When you get his lyrics can you tell from the subject matter exactly what color, tone, and tempo should be the best for it? Since you write a lot independently the music and the lyrics can be conflicting.

I know what you mean. Neil is usually around when we are finishing the song and rehearsing it.

Do you ever get stuck where he'll say "I kinda thought it should go like this"? What I'm getting at really is having two childs from different mothers being one song. For example Michael Schenker will write an incredible guitar part and completely surrender the lyrics without any recourse to the singer. Do you guys ever have that problem?

I know it really doesn't matter to him. No we really don't have that problem. It does have to be taken into consideration because you couldn't put major chords to "Oh I'm dying today (laughs), the world's blowing up and every one's on fire."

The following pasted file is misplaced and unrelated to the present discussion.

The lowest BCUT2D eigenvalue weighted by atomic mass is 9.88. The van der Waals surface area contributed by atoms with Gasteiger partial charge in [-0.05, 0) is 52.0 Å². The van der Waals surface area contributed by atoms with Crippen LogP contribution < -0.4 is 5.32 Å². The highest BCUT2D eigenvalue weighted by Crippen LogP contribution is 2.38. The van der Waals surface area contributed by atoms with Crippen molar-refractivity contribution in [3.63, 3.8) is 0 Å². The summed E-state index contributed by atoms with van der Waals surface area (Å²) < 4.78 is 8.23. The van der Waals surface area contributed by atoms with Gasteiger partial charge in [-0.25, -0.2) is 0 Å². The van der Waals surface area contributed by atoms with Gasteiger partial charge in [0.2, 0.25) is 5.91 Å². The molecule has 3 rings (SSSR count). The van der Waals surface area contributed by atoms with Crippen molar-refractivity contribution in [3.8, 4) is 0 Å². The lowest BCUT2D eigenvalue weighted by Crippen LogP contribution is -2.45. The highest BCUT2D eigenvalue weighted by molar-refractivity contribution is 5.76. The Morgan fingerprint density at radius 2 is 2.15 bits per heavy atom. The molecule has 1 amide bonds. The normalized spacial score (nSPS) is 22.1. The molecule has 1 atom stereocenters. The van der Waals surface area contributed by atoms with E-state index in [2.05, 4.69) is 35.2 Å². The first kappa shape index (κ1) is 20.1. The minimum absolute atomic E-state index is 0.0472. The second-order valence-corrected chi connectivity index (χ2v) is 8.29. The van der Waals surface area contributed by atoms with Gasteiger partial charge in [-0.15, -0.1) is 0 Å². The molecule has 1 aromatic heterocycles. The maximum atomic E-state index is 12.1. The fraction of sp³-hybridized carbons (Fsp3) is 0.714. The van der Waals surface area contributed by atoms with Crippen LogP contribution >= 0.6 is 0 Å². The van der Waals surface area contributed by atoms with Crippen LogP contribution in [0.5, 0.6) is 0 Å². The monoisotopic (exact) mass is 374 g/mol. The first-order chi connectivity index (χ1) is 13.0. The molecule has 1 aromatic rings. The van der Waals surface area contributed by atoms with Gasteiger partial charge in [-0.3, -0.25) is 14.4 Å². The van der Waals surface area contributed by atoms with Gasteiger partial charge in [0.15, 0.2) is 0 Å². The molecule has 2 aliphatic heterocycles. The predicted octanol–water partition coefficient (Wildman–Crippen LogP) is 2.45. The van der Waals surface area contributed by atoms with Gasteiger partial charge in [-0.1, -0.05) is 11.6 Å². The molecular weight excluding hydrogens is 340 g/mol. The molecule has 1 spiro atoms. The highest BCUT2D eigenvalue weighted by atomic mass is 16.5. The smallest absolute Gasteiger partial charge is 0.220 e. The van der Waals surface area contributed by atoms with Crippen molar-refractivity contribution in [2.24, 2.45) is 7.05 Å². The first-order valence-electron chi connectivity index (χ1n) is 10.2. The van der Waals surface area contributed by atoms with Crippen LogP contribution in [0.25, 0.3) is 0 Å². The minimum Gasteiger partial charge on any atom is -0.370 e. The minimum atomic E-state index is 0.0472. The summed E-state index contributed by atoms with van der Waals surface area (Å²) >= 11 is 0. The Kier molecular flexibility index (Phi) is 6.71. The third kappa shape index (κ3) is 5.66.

We look at the lyrics and we work with the lyrics. We always have.

How come you never put your pictures on the covers? There's always some kind of theme. I'm not so sure I understand the new one.

Basically it's a play on the words "moving pictures."

I thought it signifies that your picture (the Rush logo) was now big enough stuff that you could get in the gallery like good art finally makes the gallery.

That's really interesting. We never looked at it that way at all. We just thought of it as a play on the words.
We just don't like to put the pictures on the cover. It's not aesthetically pleasing to us. There are usually pictures on the inside or on the liner. On the cover we like to get into a theme and carry on from front to back. Most of our covers go like that.

It's such a marketing concept to sell these people on the cover.

It's much more pleasant to pick up an album jacket and really enjoy looking at it. I don't think we'd get a really good feeling seeing our pictures on the cover.
Our earlier albums had our pictures on the cover for that reason; marketing, but we changed that a while ago. (laughs)